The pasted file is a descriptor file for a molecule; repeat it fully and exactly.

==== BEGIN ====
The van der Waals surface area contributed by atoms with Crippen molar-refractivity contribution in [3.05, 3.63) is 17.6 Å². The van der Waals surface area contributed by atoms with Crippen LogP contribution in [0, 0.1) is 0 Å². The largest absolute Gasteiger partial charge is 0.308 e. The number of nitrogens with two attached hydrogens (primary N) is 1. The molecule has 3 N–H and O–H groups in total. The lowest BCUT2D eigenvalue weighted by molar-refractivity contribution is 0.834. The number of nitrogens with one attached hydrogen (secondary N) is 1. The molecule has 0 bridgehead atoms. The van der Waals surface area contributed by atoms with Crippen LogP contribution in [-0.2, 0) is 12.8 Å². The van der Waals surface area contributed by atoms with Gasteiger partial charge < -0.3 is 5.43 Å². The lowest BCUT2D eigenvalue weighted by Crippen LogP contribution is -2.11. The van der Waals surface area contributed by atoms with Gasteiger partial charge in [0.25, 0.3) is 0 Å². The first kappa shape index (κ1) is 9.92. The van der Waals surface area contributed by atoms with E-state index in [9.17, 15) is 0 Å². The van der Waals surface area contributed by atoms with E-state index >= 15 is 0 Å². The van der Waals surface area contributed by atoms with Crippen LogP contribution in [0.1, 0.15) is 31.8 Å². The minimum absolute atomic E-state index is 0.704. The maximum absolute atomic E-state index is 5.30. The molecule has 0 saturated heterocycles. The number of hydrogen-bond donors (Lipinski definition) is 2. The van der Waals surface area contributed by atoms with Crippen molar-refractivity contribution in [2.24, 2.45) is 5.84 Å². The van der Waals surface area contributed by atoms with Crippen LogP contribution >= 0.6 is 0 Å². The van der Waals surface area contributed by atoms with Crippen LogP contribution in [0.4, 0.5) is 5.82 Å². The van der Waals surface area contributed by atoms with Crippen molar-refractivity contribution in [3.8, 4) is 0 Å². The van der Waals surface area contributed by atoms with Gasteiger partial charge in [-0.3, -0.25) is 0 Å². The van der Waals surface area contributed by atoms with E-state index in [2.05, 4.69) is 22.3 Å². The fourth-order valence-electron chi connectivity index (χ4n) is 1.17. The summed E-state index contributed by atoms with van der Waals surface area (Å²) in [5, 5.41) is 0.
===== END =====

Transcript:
The van der Waals surface area contributed by atoms with Crippen molar-refractivity contribution in [3.05, 3.63) is 17.6 Å². The van der Waals surface area contributed by atoms with Crippen LogP contribution in [0, 0.1) is 0 Å². The largest absolute Gasteiger partial charge is 0.308 e. The number of nitrogens with two attached hydrogens (primary N) is 1. The molecule has 3 N–H and O–H groups in total. The lowest BCUT2D eigenvalue weighted by molar-refractivity contribution is 0.834. The number of nitrogens with one attached hydrogen (secondary N) is 1. The molecule has 0 bridgehead atoms. The van der Waals surface area contributed by atoms with Crippen LogP contribution in [-0.2, 0) is 12.8 Å². The van der Waals surface area contributed by atoms with Gasteiger partial charge < -0.3 is 5.43 Å². The lowest BCUT2D eigenvalue weighted by Crippen LogP contribution is -2.11. The van der Waals surface area contributed by atoms with Gasteiger partial charge in [0.25, 0.3) is 0 Å². The first kappa shape index (κ1) is 9.92. The van der Waals surface area contributed by atoms with E-state index in [9.17, 15) is 0 Å². The van der Waals surface area contributed by atoms with E-state index >= 15 is 0 Å². The van der Waals surface area contributed by atoms with Crippen LogP contribution in [0.1, 0.15) is 31.8 Å². The minimum absolute atomic E-state index is 0.704. The maximum absolute atomic E-state index is 5.30. The molecule has 0 saturated heterocycles. The number of hydrogen-bond donors (Lipinski definition) is 2. The van der Waals surface area contributed by atoms with Crippen molar-refractivity contribution in [2.24, 2.45) is 5.84 Å². The van der Waals surface area contributed by atoms with Crippen LogP contribution >= 0.6 is 0 Å². The van der Waals surface area contributed by atoms with Crippen LogP contribution in [0.4, 0.5) is 5.82 Å². The van der Waals surface area contributed by atoms with Crippen molar-refractivity contribution in [3.8, 4) is 0 Å². The van der Waals surface area contributed by atoms with Gasteiger partial charge in [-0.3, -0.25) is 0 Å². The van der Waals surface area contributed by atoms with E-state index in [2.05, 4.69) is 22.3 Å². The fourth-order valence-electron chi connectivity index (χ4n) is 1.17. The summed E-state index contributed by atoms with van der Waals surface area (Å²) in [5, 5.41) is 0.